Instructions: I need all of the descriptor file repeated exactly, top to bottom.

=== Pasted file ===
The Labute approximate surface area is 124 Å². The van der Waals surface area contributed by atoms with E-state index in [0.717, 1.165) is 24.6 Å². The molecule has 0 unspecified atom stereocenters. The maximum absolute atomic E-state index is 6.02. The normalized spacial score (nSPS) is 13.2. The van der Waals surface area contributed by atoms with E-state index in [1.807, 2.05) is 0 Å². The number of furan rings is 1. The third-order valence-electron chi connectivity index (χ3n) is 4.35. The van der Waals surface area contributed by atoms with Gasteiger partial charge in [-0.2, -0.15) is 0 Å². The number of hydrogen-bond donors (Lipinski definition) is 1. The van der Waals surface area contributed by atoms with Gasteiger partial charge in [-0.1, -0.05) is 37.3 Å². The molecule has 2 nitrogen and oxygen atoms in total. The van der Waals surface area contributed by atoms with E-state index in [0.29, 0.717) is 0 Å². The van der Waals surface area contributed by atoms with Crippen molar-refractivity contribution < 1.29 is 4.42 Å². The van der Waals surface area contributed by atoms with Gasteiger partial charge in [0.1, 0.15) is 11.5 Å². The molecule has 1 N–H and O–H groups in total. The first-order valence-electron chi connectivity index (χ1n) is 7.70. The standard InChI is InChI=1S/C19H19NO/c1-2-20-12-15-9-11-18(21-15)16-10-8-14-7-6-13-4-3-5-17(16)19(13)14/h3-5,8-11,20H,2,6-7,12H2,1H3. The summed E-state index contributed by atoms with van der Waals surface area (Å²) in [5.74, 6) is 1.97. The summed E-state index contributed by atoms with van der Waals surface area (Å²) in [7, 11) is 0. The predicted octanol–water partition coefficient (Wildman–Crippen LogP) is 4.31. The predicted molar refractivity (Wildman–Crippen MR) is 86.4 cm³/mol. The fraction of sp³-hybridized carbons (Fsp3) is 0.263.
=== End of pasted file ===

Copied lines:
The Labute approximate surface area is 124 Å². The van der Waals surface area contributed by atoms with E-state index in [0.717, 1.165) is 24.6 Å². The molecule has 0 unspecified atom stereocenters. The maximum absolute atomic E-state index is 6.02. The normalized spacial score (nSPS) is 13.2. The van der Waals surface area contributed by atoms with E-state index in [1.807, 2.05) is 0 Å². The number of furan rings is 1. The third-order valence-electron chi connectivity index (χ3n) is 4.35. The van der Waals surface area contributed by atoms with Gasteiger partial charge in [-0.2, -0.15) is 0 Å². The number of hydrogen-bond donors (Lipinski definition) is 1. The van der Waals surface area contributed by atoms with Gasteiger partial charge in [-0.1, -0.05) is 37.3 Å². The molecule has 2 nitrogen and oxygen atoms in total. The van der Waals surface area contributed by atoms with E-state index in [0.29, 0.717) is 0 Å². The van der Waals surface area contributed by atoms with Crippen molar-refractivity contribution < 1.29 is 4.42 Å². The van der Waals surface area contributed by atoms with Gasteiger partial charge in [0.1, 0.15) is 11.5 Å². The molecule has 1 N–H and O–H groups in total. The first-order valence-electron chi connectivity index (χ1n) is 7.70. The standard InChI is InChI=1S/C19H19NO/c1-2-20-12-15-9-11-18(21-15)16-10-8-14-7-6-13-4-3-5-17(16)19(13)14/h3-5,8-11,20H,2,6-7,12H2,1H3. The summed E-state index contributed by atoms with van der Waals surface area (Å²) in [5.74, 6) is 1.97. The summed E-state index contributed by atoms with van der Waals surface area (Å²) in [7, 11) is 0. The predicted octanol–water partition coefficient (Wildman–Crippen LogP) is 4.31. The predicted molar refractivity (Wildman–Crippen MR) is 86.4 cm³/mol. The fraction of sp³-hybridized carbons (Fsp3) is 0.263.